Art, Carbon and Tsunamis Converge at London Climate Action Week

By Selva Ozelli

According to scientific reports, earthquakesvolcanic eruptions, giant landslides and tsunamis become more frequent as global warming changes the Earth’s crust, swells sea levels, and triggers a repetitive cycle of severe natural disasters that cause extensive environmental and economic damage.

Recently, on October 30, 2020, a small Tsunami occurred on the coast of Izmir, Turkey and the Greek Island of Samos as a result of the 7.0 earthquake in the region.  This mini tsunami did not cause the degree of damage that the 9.1 Tohoku Tsunami of Japan in 2011 had caused as a result of its most powerful earthquake that incapacitated the Fukushima Nuclear reactor, thereby impacting Japan’s clean energy policy. [1]

Japan is the world’s sixth largest carbon emitter.  It has inadequate energy resources and imports 87.4% of its hydrocarbon energy. It is the world’s largest importer of liquefied natural gas and third-largest importer of oil and coal.  In a hopeful announcement ahead of  the World Tsunami Awareness Day, Japan became the first country to purchase blue ammonia from Saudi Arabia to produce carbon-free electricity, with Prime Minister Yoshihide Suga pledging a cut in greenhouse-gas emissions to net zero by 2050. [2] 

Tsunami 3, 1, 2; Oil 25 x 35 cm, 90 x 90 cm, 30 x 30 cm; Canvas, by Selva Ozelli

With the emergence of the COVID-19 pandemic worldwide, the significance of merging global efforts and ensuring global collaboration in addressing the world’s pollution problem prompted  World leaders to announce their decarbonization initiatives under two UN campaigns – (1) ‘Race To Zero’ and (2) ‘Maintaining a Low Carbon Development Path towards the 2030 Agenda in the Era of COVID-19’.

As part of the Race to Zero Campaign, which will be held digitally amid the second COVID-19 lockdown in the UK, Sadiq Khan, the Mayor of London, explained:

“Last year we held London’s first ever Climate Action Week, bringing together climate expertise and talent from across the world. I’m proud to see that it’s back in 2020, despite the huge challenges posed by Coronavirus.  The climate emergency remains one of the biggest threats we face. As we recover from Covid-19, we can’t replace one health emergency with another – we need to come out of this crisis embracing a new normal which puts tackling the climate emergency at the heart of everything we do. With the delay to COP 26 we can’t lose the momentum on climate action, so I’m pleased to see that London organisations are leading the way, showing once again that the capital is a driving force for action nationally and globally.”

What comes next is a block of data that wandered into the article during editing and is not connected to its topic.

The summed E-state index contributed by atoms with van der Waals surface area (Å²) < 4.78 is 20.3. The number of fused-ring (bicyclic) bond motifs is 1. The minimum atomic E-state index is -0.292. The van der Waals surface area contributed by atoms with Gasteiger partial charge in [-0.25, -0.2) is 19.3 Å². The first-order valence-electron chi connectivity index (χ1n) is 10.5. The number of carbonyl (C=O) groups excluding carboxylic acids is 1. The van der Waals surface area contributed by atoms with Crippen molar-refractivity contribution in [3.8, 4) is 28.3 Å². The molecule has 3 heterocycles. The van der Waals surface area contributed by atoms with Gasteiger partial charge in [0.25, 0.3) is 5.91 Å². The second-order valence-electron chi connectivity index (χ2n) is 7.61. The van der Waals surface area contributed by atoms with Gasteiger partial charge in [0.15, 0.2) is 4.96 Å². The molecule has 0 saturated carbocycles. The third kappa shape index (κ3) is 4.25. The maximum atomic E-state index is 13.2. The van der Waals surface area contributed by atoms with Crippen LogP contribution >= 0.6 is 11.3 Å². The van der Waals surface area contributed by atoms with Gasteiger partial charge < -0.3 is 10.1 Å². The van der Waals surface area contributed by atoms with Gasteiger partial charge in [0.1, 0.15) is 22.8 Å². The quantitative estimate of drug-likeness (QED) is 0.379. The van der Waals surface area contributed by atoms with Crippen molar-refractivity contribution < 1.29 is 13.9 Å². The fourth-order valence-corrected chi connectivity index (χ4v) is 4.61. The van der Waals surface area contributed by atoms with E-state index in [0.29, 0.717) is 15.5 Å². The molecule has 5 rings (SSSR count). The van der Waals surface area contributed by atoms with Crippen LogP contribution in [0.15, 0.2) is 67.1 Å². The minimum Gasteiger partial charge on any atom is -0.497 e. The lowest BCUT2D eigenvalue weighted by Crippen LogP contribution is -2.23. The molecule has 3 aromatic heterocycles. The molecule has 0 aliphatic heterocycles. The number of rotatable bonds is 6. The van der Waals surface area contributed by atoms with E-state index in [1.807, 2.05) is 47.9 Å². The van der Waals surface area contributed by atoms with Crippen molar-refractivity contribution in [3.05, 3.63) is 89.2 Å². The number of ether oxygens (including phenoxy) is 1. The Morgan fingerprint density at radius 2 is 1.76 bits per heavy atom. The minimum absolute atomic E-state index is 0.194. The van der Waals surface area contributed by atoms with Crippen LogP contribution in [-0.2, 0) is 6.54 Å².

As for me, for the first time this year, I began expressing my thoughts and feelings on climate change and COVID-19 as an artist in 3 solo, 5 group digital art shows with 22 paintings that have been acknowledged in 10 international art contests. My award winning tsunami paintings that are included in my digital art shows [3] 1 & 4 will be on display at London Climate Action Week which takes place during Nov 14 – 22, 2020. [4] 

Solo Digital Art Shows

  1.  Art in the Time of Corona, Pinelo Art Gallery, London Climate Action Week Digital Event
  2.  Breathe Life,  Pinelo Art Gallery, London Climate Action Week Digital Event
  3.  Art in the Time of Corona 2, Pinelo Art Gallery, London Climate Action Week Digital Event

Group Digital Art Shows

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